Devils move on to conference final

Ilya Kovalchuk, of the New Jersey Devils, celebrates his power play goal against the Philadelphia...

Ilya Kovalchuk, of the New Jersey Devils, celebrates his power play goal against the Philadelphia Flyers in Game 5. (GETTY)

ROB LONGLEY, QMI AGENCY

, Last Updated: 12:28 AM ET

PHILADELPHIA - The series was vintage Philadelphia Flyers, and the New Jersey Devils weren't going to have any part of it.

The slashing.

The yapping.

The borderline dirty hits, one of them that led to the Flyers' best player being suspended for what ultimately turned out to be the deciding game.

As a result, the composed and surprisingly good Devils team finished off the Flyers here Tuesday night with a 3-1 victory and 4-1 second-round series blowout.

From the moment Game 5 started, the Devils were determined not to get rattled by the Flyers the way the Pittsburgh Penguins did in a wild first-round series that saw pages pulled from the age-old Broad Street Bully playbook.

"You could talk about scoring goals, forechecking them and playing well and all that," 40-year-old Devils goalie Martin Brodeur said about what is looking like another meaningful run at a Stanley Cup for the veteran.

"But what was tough on them was us not retaliating to any of the stuff that they were doing, all the stuff they were saying every single game. Guys just turned away and didn't respond to anybody.

"We just took it like men and moved on and won the hockey game."

With the loss, the Flyers join the St. Louis Blues and Nashville Predators on the heap of second-round beaten favourites.

As the No. 6 seed, the Devils could have home-ice advantage for the conference final if the Washington Capitals are somehow able to bounce back and defeat the New York Rangers in that Eastern Conference semifinal.

It was an invigorating turnaround for the Devils, who missed the playoffs for the first time in 15 seasons a year go. But as a veteran group sprinkled with just enough star power and a new coach in Peter DeBoer, they suddenly appear to be a serious threat to win the Cup.

One of those veterans, Ilya Kovalchuk, scored the huge insurance goal in the third period and is leading his team in scoring going into the third round.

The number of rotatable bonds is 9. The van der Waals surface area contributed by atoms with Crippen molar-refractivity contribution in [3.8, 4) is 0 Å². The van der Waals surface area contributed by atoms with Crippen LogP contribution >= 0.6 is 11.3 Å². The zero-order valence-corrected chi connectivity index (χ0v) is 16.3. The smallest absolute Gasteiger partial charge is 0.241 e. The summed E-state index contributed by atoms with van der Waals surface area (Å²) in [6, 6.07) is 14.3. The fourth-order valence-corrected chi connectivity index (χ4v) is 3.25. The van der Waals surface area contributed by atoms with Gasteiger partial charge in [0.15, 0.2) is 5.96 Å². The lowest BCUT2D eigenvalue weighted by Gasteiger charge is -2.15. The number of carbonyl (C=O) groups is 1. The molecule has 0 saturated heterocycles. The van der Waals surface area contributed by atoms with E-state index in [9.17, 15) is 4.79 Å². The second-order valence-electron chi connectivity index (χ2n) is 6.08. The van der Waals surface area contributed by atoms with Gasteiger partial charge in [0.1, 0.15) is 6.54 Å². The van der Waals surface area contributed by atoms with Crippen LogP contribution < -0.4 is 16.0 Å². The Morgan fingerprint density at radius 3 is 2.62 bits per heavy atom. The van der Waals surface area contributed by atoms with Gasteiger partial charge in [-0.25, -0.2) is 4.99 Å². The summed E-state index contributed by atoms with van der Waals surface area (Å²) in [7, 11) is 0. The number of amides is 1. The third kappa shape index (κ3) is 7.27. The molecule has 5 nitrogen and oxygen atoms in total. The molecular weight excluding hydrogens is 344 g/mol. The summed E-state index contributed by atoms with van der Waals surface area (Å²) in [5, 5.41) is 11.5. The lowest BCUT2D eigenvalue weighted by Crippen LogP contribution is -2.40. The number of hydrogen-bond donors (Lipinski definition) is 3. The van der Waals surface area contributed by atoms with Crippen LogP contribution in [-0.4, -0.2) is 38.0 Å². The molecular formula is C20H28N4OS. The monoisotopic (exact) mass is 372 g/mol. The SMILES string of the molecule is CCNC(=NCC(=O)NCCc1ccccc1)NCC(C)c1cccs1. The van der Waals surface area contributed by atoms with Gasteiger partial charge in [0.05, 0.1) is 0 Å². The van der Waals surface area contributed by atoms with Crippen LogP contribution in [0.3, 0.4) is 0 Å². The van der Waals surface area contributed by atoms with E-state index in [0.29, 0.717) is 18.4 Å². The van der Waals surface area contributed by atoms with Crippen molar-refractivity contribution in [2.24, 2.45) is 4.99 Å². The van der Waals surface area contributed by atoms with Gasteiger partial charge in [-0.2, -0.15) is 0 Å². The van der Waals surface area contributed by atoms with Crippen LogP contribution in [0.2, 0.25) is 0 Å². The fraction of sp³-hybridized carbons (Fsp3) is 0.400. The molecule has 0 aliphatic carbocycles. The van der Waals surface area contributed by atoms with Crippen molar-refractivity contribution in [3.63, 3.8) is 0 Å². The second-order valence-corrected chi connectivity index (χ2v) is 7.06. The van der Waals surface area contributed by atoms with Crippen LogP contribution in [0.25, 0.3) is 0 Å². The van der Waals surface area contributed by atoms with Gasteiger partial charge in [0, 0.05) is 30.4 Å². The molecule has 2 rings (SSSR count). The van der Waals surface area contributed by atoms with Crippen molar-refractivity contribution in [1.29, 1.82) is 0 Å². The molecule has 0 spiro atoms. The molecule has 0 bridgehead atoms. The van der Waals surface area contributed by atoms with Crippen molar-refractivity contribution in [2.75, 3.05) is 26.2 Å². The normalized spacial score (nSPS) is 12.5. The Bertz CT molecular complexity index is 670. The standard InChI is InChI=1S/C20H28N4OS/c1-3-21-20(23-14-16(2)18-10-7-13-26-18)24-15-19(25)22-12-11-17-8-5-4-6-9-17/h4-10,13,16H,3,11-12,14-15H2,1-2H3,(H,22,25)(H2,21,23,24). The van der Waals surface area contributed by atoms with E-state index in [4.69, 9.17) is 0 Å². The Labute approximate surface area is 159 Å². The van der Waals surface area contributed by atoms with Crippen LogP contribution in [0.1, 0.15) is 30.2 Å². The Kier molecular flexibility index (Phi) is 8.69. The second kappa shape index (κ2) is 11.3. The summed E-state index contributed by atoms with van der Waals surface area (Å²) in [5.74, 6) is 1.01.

The balanced and deep Devils roster is getting help up and down the lineup and got game- and series-winning goal from plugger David Clarkson.

"We've gotten winning goals from seven or eight different people throughout the playoffs," DeBoer said. "Our team game is what is making us successful, not any individuals."

The Flyers were never truly engaged against the Devils after a relatively easy upset win over the Penguins. They had no answer for the relentless Devils' puck possession and were unable to mount any serious pressure on Brodeur.

When asked if he was surprised at the lack of banging from Flyers forwards in his crease, the future Hall of Famer essentially summed up the series.

"They didn't spend enough time in our zone for them to do that," Brodeur said. "When they did get anything, they were dumping the puck and they didn't sustain many 30 second shifts like we did to them."

Philadelphia's Max Talbot opened the scoring Tuesday 7:18 into the game, ever so briefly leading to hope of a series comeback. But when New Jersey's Bryce Salvador tied it 2:09 later and Clarkson's game-winner arrived three minutes after that, the series was as good as done.

A word about the winner, as it so typified the Flyers' malaise for the past couple decades. Goaltender Ilya Bryzgalov, he of the hefty nine-year contract, tried to make a pass from his crease that bounced off of Clarkson's stick and in.

"That goal stung," Flyers coach Peter Laviolette said. "It hurt."

It hurt as it always does for various incarnations of Flyers teams that seem capable of making a run only to be hurt by the last line of defence. Bryzgalov may have been the boob, but he wasn't the only thing gone bad for the Flyers.

They were without leading scorer Claude Giroux, who was suspended for his Game 4 head shot on Dainius Zubrus, but his offence had gone cold anyway. Same with Danny Briere, Scott Hartnell and a clearly weary Jaromir Jagr.

And when the pond hockey that appeared against the Penguins didn't show up, the Flyers were in deep trouble.

"Our guys were ready to play," Laviolette said. "But it was a different series, a different style."

When the post-season began four weeks ago, it was difficult to rouse much enthusiasm for the Devils.

In the East alone, the Rangers, Penguins and Bruins all smelled like Cup contenders.

What we ignored, however, was a team that had won its final six regular-season games and was completely sold on DeBoer's forward-thinking approach that seemed so foreign to the franchise's past championship teams.

"Last year, we missed the playoffs for the first time in (15 years)," Brodeur said. "To be able to bounce back, make the playoffs and get into the third round so far, it's rewarding for everybody in here."

rob.longley@sunmedia.ca

twitter.com/longleysunsport


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